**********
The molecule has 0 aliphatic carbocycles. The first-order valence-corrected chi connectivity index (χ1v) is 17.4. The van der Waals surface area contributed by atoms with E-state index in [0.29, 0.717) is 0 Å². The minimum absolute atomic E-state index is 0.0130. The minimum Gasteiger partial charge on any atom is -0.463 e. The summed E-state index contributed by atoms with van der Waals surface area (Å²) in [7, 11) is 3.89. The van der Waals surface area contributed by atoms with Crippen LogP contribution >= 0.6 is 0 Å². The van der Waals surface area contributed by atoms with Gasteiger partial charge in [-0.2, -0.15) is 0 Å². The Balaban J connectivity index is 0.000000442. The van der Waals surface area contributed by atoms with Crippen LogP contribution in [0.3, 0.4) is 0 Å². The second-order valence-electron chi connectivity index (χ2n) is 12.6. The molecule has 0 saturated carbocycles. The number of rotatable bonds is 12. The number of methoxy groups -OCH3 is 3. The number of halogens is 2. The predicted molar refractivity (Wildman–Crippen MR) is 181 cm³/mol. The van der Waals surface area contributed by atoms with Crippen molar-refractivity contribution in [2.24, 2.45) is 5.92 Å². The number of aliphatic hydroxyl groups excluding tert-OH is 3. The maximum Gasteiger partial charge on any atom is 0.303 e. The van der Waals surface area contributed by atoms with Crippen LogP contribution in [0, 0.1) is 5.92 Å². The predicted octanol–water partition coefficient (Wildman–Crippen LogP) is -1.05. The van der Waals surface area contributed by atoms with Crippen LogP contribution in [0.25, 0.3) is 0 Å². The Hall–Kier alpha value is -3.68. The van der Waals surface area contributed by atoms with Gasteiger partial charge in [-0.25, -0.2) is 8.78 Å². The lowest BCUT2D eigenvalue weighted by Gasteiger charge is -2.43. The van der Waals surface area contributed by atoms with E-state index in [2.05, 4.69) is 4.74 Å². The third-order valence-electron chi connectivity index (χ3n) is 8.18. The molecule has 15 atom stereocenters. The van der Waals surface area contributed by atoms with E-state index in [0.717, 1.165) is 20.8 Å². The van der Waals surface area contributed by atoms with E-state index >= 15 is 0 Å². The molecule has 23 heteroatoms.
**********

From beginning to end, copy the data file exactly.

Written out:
The molecule has 0 aliphatic carbocycles. The first-order valence-corrected chi connectivity index (χ1v) is 17.4. The van der Waals surface area contributed by atoms with E-state index in [0.29, 0.717) is 0 Å². The minimum absolute atomic E-state index is 0.0130. The minimum Gasteiger partial charge on any atom is -0.463 e. The summed E-state index contributed by atoms with van der Waals surface area (Å²) in [7, 11) is 3.89. The van der Waals surface area contributed by atoms with Crippen LogP contribution >= 0.6 is 0 Å². The van der Waals surface area contributed by atoms with Gasteiger partial charge in [-0.2, -0.15) is 0 Å². The Balaban J connectivity index is 0.000000442. The van der Waals surface area contributed by atoms with Crippen LogP contribution in [0.3, 0.4) is 0 Å². The second-order valence-electron chi connectivity index (χ2n) is 12.6. The molecule has 0 saturated carbocycles. The number of rotatable bonds is 12. The number of methoxy groups -OCH3 is 3. The number of halogens is 2. The predicted molar refractivity (Wildman–Crippen MR) is 181 cm³/mol. The van der Waals surface area contributed by atoms with Crippen molar-refractivity contribution in [2.24, 2.45) is 5.92 Å². The number of aliphatic hydroxyl groups excluding tert-OH is 3. The maximum Gasteiger partial charge on any atom is 0.303 e. The van der Waals surface area contributed by atoms with Crippen LogP contribution in [0, 0.1) is 5.92 Å². The predicted octanol–water partition coefficient (Wildman–Crippen LogP) is -1.05. The van der Waals surface area contributed by atoms with Crippen LogP contribution in [0.25, 0.3) is 0 Å². The Hall–Kier alpha value is -3.68. The van der Waals surface area contributed by atoms with Gasteiger partial charge in [-0.25, -0.2) is 8.78 Å². The lowest BCUT2D eigenvalue weighted by Gasteiger charge is -2.43. The van der Waals surface area contributed by atoms with E-state index in [2.05, 4.69) is 4.74 Å². The third-order valence-electron chi connectivity index (χ3n) is 8.18. The molecule has 15 atom stereocenters. The van der Waals surface area contributed by atoms with E-state index in [0.717, 1.165) is 20.8 Å². The van der Waals surface area contributed by atoms with E-state index >= 15 is 0 Å². The molecule has 23 heteroatoms.